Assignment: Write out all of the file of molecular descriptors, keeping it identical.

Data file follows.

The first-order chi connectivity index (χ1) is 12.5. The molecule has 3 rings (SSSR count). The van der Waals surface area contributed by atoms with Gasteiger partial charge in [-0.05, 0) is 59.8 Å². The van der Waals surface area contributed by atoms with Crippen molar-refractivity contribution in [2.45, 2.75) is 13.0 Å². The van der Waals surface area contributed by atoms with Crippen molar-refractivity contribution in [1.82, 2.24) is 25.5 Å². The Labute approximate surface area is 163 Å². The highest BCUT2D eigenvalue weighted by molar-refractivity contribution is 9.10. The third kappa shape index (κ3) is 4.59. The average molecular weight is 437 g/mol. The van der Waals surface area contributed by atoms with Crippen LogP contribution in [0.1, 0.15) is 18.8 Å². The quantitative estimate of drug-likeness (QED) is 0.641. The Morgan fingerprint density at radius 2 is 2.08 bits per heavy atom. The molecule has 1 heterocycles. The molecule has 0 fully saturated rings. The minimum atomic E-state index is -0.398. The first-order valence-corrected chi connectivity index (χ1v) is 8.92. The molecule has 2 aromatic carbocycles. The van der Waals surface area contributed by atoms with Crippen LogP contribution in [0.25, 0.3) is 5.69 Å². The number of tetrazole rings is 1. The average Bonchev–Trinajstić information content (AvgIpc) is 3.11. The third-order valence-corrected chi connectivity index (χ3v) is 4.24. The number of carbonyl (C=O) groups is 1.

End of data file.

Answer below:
The first-order chi connectivity index (χ1) is 12.5. The molecule has 3 rings (SSSR count). The van der Waals surface area contributed by atoms with Gasteiger partial charge in [-0.05, 0) is 59.8 Å². The van der Waals surface area contributed by atoms with Crippen molar-refractivity contribution in [2.45, 2.75) is 13.0 Å². The van der Waals surface area contributed by atoms with Crippen molar-refractivity contribution in [1.82, 2.24) is 25.5 Å². The Labute approximate surface area is 163 Å². The highest BCUT2D eigenvalue weighted by molar-refractivity contribution is 9.10. The third kappa shape index (κ3) is 4.59. The average molecular weight is 437 g/mol. The van der Waals surface area contributed by atoms with Crippen LogP contribution in [0.1, 0.15) is 18.8 Å². The quantitative estimate of drug-likeness (QED) is 0.641. The Morgan fingerprint density at radius 2 is 2.08 bits per heavy atom. The molecule has 1 heterocycles. The molecule has 0 fully saturated rings. The minimum atomic E-state index is -0.398. The first-order valence-corrected chi connectivity index (χ1v) is 8.92. The molecule has 2 aromatic carbocycles. The van der Waals surface area contributed by atoms with Crippen LogP contribution in [0.25, 0.3) is 5.69 Å². The number of tetrazole rings is 1. The average Bonchev–Trinajstić information content (AvgIpc) is 3.11. The third-order valence-corrected chi connectivity index (χ3v) is 4.24. The number of carbonyl (C=O) groups is 1.